A Lesson by The Perfectionist

How not to smother your readers


In my lesson "Common Mistakes and How To Avoid Them", I brought up the issue of pacing. Now it's time to look at it in much more detail.

How many of you have seen this curve before?

Anyone? Nah, I didn't think so. Unless you're a video game designer, odds are not good you've seen that represented pictorially before. Never fear, for though I am not a video game designer either, I shall explain it. 

Incidentally though, if any of you play video games, or if you just want to see someone more intelligent and articulate than me talk about this issue, go watch this:

Though they talk about pacing in video games, it applies everywhere, as I'm about to attempt to demonstrate.

Alright, let's do this thing.

The curve I've linked you to represents the arc of a good narrative storyline. The peaks and valleys represent highs and lows of intensity in your storyline (action-packed fight scenes could be a high, for example, but as can anything that immediately draws the audience's attention). As the curve demonstrates, the proper way to do this is NOT to start high and keep climbing. A good narrative follows this series of ups and downs almost exactly as the story goes along. 

Why? Have you ever gone to a movie that was nothing but all action, all the time? You didn't really enjoy it, did you? You probably left the theatre exhausted, more relieved that the movie was over than anything. Afterwards, it's also kind of hard to remember anything about it. The human mind is not built to process and retain constant stimulus. In much the same way that our muscles only get stronger when you allow them time to rest between workouts, so too does your brain only really retain information when it's given time to process it. Constantly bombarding your senses with data will cause much of it to go in one ear and out the other.

Hence the curve. You begin high to suck in the reader, back off to allow them time to catch up, and then gradually build with a succession of excitement and relaxation, culminating hopefully in a grand finale and denoument at the end. The important thing to take away is that the low parts are just as important as the high parts.

As a writer, it can be hard to judge where a given moment is on your curve, and whether or not you're doing what you should be at that given moment in time. I'm not an expert in this field, and I don't claim to be, so instead of trying to blanket it, what I'm going to do now is explain how to get pacing right at the most important part: the beginning.

Everyone knows you need to start big, somehow. The "hook" that draws the readers in, as it were, is your initial spike on our curve. Funny enough, it is also the part where writers fail the most miserably. Sometimes, it's because their hook isn't big enough, but a majority of the time, in my experience, they have one of two of the following problems:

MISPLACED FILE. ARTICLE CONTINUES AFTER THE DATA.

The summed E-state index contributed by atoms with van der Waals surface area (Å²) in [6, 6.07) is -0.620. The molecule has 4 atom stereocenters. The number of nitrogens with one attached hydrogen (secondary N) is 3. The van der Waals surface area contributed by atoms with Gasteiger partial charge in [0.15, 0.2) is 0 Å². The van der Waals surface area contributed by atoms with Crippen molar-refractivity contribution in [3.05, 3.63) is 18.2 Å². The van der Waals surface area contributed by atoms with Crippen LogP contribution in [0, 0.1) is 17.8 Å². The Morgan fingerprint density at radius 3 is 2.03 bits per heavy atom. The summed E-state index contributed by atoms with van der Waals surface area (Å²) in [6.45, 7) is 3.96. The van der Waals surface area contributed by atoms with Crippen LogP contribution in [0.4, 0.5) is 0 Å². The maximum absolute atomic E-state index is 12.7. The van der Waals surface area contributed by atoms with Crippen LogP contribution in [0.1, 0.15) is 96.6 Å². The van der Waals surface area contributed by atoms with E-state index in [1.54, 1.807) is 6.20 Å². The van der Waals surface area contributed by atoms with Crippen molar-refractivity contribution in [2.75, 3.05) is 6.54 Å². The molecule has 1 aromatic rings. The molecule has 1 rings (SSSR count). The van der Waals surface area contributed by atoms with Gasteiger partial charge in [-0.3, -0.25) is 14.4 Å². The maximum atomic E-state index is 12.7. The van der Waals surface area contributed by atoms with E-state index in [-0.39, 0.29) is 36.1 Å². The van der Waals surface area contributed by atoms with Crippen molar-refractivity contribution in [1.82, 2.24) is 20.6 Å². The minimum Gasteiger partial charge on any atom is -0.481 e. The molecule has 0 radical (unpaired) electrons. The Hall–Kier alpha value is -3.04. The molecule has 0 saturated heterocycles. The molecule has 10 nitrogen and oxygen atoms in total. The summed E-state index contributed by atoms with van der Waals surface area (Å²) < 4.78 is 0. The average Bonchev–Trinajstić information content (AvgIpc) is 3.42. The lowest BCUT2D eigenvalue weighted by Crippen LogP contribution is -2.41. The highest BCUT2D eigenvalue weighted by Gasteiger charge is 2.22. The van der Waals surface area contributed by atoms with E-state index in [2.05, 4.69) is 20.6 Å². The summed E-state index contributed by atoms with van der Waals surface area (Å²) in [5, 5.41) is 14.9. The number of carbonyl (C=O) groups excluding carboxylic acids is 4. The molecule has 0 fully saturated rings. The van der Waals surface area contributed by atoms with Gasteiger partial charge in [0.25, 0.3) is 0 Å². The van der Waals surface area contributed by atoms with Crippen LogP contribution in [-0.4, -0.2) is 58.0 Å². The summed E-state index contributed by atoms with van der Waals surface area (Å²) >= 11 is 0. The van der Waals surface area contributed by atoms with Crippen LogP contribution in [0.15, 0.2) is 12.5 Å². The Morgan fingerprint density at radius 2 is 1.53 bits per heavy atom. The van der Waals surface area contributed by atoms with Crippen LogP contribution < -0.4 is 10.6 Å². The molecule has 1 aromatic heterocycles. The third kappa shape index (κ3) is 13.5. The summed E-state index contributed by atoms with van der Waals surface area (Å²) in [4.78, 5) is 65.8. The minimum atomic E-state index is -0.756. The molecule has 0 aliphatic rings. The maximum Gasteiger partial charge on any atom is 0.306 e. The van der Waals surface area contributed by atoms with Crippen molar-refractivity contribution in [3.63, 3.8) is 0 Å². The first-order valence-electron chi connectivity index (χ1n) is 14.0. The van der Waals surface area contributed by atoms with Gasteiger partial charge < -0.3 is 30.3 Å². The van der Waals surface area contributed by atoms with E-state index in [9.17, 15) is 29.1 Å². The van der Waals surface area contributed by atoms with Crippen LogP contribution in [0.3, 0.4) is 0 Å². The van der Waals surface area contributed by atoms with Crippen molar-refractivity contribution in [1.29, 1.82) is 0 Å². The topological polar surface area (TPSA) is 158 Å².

1. The hook is TOO big
This can occur in many forms, but is most prevalant in the sci-fi and fantasy genres, where the author is literally building a universe and the first chapter becomes an information dump. Do. Not. Do. This. Introduce elements as they become relevant. Not before. I will not remember the sixty planets you named on page one, no matter how much detail you go into, because I have no context for them.

Another way this one shows up is when the plot is central to a mystery, but the mystery itself requires some explanation (again, ESPECIALLY bad in sci-fi). Give information in pieces, never all at once. 

2. There's no dip
As I said earlier, the valleys on the curve are just as important as the peaks, as they allow the reader time to process what has just happened. If you hit them with a load of characters, settings, and plots in the first few pages, and then plow straight ahead into the first item on your adventure, most of what you said in the beginning is going to get totally lost in the shuffle. Slow down, let the reader catch up for a while on what you've already told them, and THEN jump into that next peak. Don't forget the valleys.

Incidentally, if you want an excellent example of proper pacing, read a good thriller or mystery novel, like something by Jeffrey Deaver. When pacing is done well, you don't notice it, so you may have to pay close attention to take note of the valleys and peaks, but they're definitely there.

If you take nothing else away from this lesson, take this: Don't try to do too much too fast. You may understand your world, but your readers don't. Let them catch up. They'll stay longer.

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Added on November 30, 2011
Last Updated on November 30, 2011

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The Perfectionist
The Perfectionist


Send me Poetry RRs at your own risk. They will be read but they will not be reviewed unless I actually have something to say. All stories, no matter how terrible or boring, will be reviewed. Review..